But some observers view the Getty’s institutional structure — in which the museum director reports to the trust director and competes with three other Getty programs for funding — as dysfunctional. Former museum director Brand once called it “a major structural problem,” which “transcends any individual personalities.”
Potts said he could not speak to past problems but sees the Getty today as a “very cohesive and collegial place.” He also said that working at the Fitzwilliam, a museum that belongs to a research university and has its own conservation center, has prepared him for a complex institutional structure.
“I wouldn’t have accepted the offer if I thought it was a revolving door or there was a tension built into the structure that was so difficult,” Potts said. “The idea that different programs must get approval for funding is no different than a university structure in which we make the case for our projects. That’s the real world. I don’t see this as problematic.”
Potts’ career includes some realpolitik business experience. In the early 1990s, after receiving his doctorate from Oxford in ancient art and archaeology of the Near East (what is now considered the Middle East) and starting his curatorial work, he took a job at Lehman Brothers in New York. He worked there as an associate and then director in corporate finance, handling mergers and acquisitions among other things. He traded teams briefly for a similar job at Goldman Sachs before assuming his role as head of the National Gallery of Victoria.
Potts said he entered investment banking to help prepare him for the business side of being a museum director but otherwise describes it as a brief interlude in his career. “I think it gave me a more businesslike approach to project management, seeing things through. But you don’t have to work in the business world to have these qualities,” he said. “It’s not what made me the museum director I am today.”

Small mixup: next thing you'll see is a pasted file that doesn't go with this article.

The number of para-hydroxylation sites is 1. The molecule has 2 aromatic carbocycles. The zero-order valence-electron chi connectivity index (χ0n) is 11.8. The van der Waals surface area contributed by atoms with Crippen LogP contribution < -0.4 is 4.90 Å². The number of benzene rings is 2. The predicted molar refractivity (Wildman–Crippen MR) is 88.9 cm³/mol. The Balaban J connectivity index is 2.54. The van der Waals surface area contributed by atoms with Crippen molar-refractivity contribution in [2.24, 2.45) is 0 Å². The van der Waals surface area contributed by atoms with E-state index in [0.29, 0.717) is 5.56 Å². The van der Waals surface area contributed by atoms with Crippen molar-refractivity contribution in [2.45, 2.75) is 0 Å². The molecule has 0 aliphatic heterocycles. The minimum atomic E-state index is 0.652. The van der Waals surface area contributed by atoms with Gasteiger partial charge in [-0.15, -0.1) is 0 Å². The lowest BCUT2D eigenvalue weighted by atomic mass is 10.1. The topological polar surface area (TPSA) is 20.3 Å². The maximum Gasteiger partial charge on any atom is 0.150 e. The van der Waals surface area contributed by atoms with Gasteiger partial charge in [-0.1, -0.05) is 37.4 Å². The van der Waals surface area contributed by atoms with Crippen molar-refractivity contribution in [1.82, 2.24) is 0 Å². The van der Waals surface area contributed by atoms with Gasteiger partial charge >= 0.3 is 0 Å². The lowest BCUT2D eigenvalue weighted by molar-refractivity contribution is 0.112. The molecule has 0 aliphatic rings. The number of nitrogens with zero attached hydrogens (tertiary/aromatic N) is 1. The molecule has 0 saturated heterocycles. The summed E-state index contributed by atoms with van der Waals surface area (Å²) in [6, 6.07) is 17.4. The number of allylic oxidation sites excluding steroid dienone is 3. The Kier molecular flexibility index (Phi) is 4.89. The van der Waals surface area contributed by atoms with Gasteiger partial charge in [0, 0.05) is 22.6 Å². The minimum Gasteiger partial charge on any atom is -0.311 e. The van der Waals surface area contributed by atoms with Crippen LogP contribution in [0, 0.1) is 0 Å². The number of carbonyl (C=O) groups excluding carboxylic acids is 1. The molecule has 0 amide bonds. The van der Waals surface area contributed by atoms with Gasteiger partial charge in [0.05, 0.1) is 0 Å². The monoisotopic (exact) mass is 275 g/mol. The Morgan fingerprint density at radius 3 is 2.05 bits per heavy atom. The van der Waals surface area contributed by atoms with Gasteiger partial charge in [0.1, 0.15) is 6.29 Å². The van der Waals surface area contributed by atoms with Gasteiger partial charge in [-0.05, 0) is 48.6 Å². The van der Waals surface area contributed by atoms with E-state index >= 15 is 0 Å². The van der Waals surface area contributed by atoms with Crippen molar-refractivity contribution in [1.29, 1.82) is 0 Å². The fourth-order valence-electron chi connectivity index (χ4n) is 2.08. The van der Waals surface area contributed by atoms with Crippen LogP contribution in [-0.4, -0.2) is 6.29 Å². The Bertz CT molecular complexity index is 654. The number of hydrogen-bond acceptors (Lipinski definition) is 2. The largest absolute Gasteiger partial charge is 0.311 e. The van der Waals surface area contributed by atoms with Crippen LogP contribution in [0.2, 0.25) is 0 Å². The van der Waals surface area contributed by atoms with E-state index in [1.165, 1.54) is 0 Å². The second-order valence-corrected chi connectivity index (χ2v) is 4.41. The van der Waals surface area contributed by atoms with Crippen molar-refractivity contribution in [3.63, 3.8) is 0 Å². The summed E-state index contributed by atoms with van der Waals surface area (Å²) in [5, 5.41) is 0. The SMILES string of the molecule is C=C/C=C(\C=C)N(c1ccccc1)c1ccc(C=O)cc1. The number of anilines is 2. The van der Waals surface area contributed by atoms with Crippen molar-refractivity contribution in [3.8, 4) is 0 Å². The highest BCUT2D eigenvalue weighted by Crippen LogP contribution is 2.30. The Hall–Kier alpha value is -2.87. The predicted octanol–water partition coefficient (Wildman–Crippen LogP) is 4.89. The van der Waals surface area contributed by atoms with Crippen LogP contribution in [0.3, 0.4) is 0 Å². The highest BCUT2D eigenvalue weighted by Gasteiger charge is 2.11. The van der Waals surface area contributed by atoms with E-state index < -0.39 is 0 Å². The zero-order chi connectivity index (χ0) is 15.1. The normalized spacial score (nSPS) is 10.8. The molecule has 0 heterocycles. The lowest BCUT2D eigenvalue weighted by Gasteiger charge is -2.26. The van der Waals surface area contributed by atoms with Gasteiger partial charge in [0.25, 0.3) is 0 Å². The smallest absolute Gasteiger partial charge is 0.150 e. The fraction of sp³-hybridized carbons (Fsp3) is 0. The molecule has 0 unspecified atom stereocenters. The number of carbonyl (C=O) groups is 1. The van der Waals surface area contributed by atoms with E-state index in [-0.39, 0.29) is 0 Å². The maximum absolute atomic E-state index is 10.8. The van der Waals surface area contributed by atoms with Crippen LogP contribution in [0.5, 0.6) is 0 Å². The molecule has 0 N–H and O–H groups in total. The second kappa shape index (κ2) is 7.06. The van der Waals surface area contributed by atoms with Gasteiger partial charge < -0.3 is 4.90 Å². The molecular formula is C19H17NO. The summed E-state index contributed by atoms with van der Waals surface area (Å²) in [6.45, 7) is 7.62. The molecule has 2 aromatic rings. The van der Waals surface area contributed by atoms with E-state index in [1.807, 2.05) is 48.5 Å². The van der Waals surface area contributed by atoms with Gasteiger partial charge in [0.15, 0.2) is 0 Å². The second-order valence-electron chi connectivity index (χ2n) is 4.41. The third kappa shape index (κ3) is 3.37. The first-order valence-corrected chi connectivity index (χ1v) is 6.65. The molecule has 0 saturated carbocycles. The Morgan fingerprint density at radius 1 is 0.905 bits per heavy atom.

Because of his background in ancient cultures, one area where he could have an effect is the Getty Villa — the Getty’s seaside home for antiquities that was modeled at great expense after an ancient Roman estate. Potts is the first Getty Museum director to specialize in antiquities and archaeology. (John Walsh was an expert in 17th century Dutch painting, Deborah Gribbon in 19th century French painting and Brand in Indian art.)
“Because of changes in the museum leadership and curatorial leadership, the Villa hasn’t had the kind of direction it deserves,” Cuno said. “With Timothy coming, we have someone who can give it that kind of leadership and vision, though not by any means at the expense of the Getty Center.”
Cuno and Potts both emphasize that the Getty will not buy antiquities of unknown or suspect origin, the sort of acquisitions that prompted allegations that the museum had dozens of looted artifacts in its collection. (The Getty subsequently agreed to return 40 works to Italy.) The Getty now has guidelines preventing the acquisition of any antiquity unless it was known to have already left its presumed country of origin before 1970 and “there is no reason to suspect it was illegally exported.”
Potts said that he “completely respects the Getty’s antiquity policy, which is also AAMD policy and increasingly the national standard.” But he is, along with Cuno, known for asking questions that can be provocative or unpopular in today’s staunchly anti-looting climate.
“I do take with him the view that within art history the movement of artworks among cultures is an important historical phenomenon. It’s a fact — works have been moved and traded,” Potts said. “It would be a much poorer world if we could only interact with the works from our own country.”